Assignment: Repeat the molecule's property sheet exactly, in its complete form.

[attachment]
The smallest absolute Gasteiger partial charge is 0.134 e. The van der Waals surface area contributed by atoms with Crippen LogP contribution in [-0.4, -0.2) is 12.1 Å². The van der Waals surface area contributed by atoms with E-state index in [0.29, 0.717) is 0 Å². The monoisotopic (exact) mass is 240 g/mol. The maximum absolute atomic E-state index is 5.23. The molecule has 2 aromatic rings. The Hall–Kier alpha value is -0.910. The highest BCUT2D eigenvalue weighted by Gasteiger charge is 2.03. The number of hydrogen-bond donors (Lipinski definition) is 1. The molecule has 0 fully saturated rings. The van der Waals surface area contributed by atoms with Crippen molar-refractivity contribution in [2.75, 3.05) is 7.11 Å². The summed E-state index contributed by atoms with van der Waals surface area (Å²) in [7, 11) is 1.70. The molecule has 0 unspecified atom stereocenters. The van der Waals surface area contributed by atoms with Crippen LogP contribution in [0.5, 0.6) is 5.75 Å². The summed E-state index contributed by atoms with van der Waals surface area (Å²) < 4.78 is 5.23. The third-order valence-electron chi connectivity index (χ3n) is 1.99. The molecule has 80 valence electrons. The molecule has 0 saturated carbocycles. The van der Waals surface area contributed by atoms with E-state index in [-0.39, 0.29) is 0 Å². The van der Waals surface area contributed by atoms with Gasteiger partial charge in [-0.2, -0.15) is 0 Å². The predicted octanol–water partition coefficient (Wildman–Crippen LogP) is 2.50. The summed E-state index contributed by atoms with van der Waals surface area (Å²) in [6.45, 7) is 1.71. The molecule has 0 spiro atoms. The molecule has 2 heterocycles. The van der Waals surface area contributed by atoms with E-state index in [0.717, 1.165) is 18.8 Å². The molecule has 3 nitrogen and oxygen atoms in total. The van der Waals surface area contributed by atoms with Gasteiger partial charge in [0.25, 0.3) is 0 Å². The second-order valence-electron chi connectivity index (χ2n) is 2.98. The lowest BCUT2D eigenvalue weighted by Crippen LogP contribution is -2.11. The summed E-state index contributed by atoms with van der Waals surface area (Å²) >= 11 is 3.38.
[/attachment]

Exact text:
The smallest absolute Gasteiger partial charge is 0.134 e. The van der Waals surface area contributed by atoms with Crippen LogP contribution in [-0.4, -0.2) is 12.1 Å². The van der Waals surface area contributed by atoms with E-state index in [0.29, 0.717) is 0 Å². The monoisotopic (exact) mass is 240 g/mol. The maximum absolute atomic E-state index is 5.23. The molecule has 2 aromatic rings. The Hall–Kier alpha value is -0.910. The highest BCUT2D eigenvalue weighted by Gasteiger charge is 2.03. The number of hydrogen-bond donors (Lipinski definition) is 1. The molecule has 0 fully saturated rings. The van der Waals surface area contributed by atoms with Crippen molar-refractivity contribution in [2.75, 3.05) is 7.11 Å². The summed E-state index contributed by atoms with van der Waals surface area (Å²) in [7, 11) is 1.70. The molecule has 0 unspecified atom stereocenters. The van der Waals surface area contributed by atoms with Crippen LogP contribution in [0.5, 0.6) is 5.75 Å². The summed E-state index contributed by atoms with van der Waals surface area (Å²) < 4.78 is 5.23. The third-order valence-electron chi connectivity index (χ3n) is 1.99. The molecule has 80 valence electrons. The molecule has 0 saturated carbocycles. The van der Waals surface area contributed by atoms with E-state index in [-0.39, 0.29) is 0 Å². The van der Waals surface area contributed by atoms with Gasteiger partial charge in [-0.2, -0.15) is 0 Å². The predicted octanol–water partition coefficient (Wildman–Crippen LogP) is 2.50. The summed E-state index contributed by atoms with van der Waals surface area (Å²) in [6.45, 7) is 1.71. The molecule has 0 spiro atoms. The molecule has 2 heterocycles. The van der Waals surface area contributed by atoms with E-state index in [0.717, 1.165) is 18.8 Å². The molecule has 3 nitrogen and oxygen atoms in total. The van der Waals surface area contributed by atoms with Gasteiger partial charge in [0.25, 0.3) is 0 Å². The second-order valence-electron chi connectivity index (χ2n) is 2.98. The lowest BCUT2D eigenvalue weighted by Crippen LogP contribution is -2.11. The summed E-state index contributed by atoms with van der Waals surface area (Å²) >= 11 is 3.38.